By Marci Hess and MJ Hatfield
BugGuide. net is a website worth exploring on the fly! Many of us are interested in the biota living in the ecosystems we work hard to save and protect; learning about them enhances our work and enriches our lives. While I did not set out to work with insects, I suppose it’s serendipitous that during the course of my ecosystem restoration work, insects began to intrigue me. My mom tells me I’ve always liked them –eating them instead of dirt! Once I had cataloged the mammals, birds, and herptiles on our land the next logical step was insects. This curiosity turned into a passion.
I began my insect journey using photography. I’m not unique in this aspect. Digital cameras have revolutionized insect study. We can take great photos with sufficient detail to ascertain an identification, which has taken insect knowledge and interest to a new level.
Equally as revolutionizing is BugGuide.net. Troy Bartlett, a computer programmer who loved insect photography created this site. Bartlett calls it “an online community of naturalists who enjoy learning about and sharing observations of insects, spiders, and other related creatures.” Its success soon outgrew its first home; it is now housed by Iowa State University.
BugGuide.net is the pinnacle of citizen science. Referenced and contributed to by anyone, from citizen scientists to academics to professionals, it’s more than just photos. You can find physical details about the insects, their habitats, food sources, identifying characteristics, ranges and references.
For such a colossal resource, it is surprisingly easy to use. You can click on one of the insect silhouettes along the left hand column, and it will take you directly to that order. You also can search for a particular family, genus, or species.
Learn about insect behavior
This site provides photos of unique and unusual behaviors, as well as species not found on other sites. Making a contribution to the betterment of our world motivates me, but I never thought it would be in the world of insects. Yet, armed with only a camera, my photo made history on BugGuide.net when a guide page was created for this not-so-common fly found on my Lafayette County property!
Because of BugGuide.net, Harlan Ratcliff learned of a fascinating mating ritual. The females of the long-tailed dance fly (Rhamphomyia longicauda) inflate their abdomens to trick the males into thinking they are filled with eggs. Why would they want to trick the males? Mating behavior dictates the male offer the female a food item in exchange for mating. Check out the BugGuide.net page and learn about their hairy legs.
Identify Tracks and Sign of Insects
What if you find an interesting marking on a leaf or a gorgeous orange structure? Or better yet, both? BugGuide.net has a section (called Tracks and Sign) for these findings. You can post a photo or look up anything from eggs to larvae to leaf mines to droppings. I found this orange object on the backside of this oddly patterned leaf. I posted them on BugGuide and would you believe these are from a fly! It’s a columbine leafminer (Phytomyza aquilegivora). Before BugGuide, I would have marveled at this but I would not have thought I’d find an answer.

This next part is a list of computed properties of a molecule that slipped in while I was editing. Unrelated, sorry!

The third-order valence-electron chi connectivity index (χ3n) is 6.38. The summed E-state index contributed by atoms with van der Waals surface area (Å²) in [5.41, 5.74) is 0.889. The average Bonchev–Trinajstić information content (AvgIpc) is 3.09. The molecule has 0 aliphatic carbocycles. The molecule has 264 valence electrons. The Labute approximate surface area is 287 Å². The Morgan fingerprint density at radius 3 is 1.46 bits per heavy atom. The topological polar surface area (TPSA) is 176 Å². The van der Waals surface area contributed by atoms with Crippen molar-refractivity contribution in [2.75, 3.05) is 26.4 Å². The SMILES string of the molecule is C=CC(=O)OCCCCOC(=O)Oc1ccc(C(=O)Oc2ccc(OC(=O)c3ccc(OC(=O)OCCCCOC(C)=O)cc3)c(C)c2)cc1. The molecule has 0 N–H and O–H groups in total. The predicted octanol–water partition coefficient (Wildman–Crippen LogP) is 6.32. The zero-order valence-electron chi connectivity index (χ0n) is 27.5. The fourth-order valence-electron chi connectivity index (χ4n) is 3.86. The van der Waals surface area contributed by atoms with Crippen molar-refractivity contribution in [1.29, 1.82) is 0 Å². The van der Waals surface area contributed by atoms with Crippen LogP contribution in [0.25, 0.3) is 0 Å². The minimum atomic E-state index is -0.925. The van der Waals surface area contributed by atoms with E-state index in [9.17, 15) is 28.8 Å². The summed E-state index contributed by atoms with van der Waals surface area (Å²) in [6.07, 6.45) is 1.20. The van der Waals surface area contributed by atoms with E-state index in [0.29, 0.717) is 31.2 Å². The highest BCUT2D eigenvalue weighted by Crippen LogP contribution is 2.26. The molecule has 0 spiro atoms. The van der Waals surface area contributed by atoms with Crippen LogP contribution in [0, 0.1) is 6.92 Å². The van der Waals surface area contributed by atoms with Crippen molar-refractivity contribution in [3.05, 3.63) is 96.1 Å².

You can see how I’ve linked the pupa and the leaf mine on BugGuide so it’s known the pupa was found on this leaf.
If you like a good mystery or better yet, solving one, BugGuide can help! Ironweed (Vernonia sp.) is a commonly found plant in our area. In December, MJ Hatfield, found spent fly puparia, which encapsulates the pupa, in the seedhead. Based on the host plant and location, the fly was tentatively identified as Neaspilota alba. Until an adult fly is found, the ID will remain a best guess. If you know of a patch of ironweed, check it out this year, catch a fly and post a photo to BugGuide.net and help solve this mystery.
There are incredible numbers and incredible diversity in the insect world, and relatively few are identified, described, and named, much less studied for behavior. For years, identifying insects required using dichotomous keys. Finding those keys was not easy and once found, how up to date were they? Then after struggling through the keys, coming up with an identification, who could confirm it?
Citizen scientists make valuable and significant contributions to science. This is especially so in the insect world. Whether you are a user or a contributor or an editor, BugGuide is an important addition to understanding our ecosystems.
What users say about the site:
Here’s what users of BugGuide are saying:
BugGuide.net provides a tremendous service to us entomologists as well as to other biologists, naturalists and interested amateurs, helping make up for the deficiencies which we entomologists know we have. – James Trager
BugGuide is such a great resource for finding names, information, and identification. It has helped me learn the names of insects I have found, but also, it helps me constantly when putting together presentations, providing information like what the insect eats, life cycles, range where found, links to more information, etc. And I know I do not know how use all the data Bugguide has to offer!!Moni Hayne
BugGuide was, and continues to be, absolutely instrumental in my growth as an entomologist. My formal training is general biology, but BugGuide served to teach me everything I could ever want to know about insect diversity, taxonomy, and distribution. -Darren McNabb
I started using BugGuide as a technician in a systematic entomology lab run by the State of California’s Dept of Food and Agriculture. It was by far the best and most trustworthy site to assist me in my identification of many, many, MANY small beetles and other critters as, among other duties. – Megan O’Donnell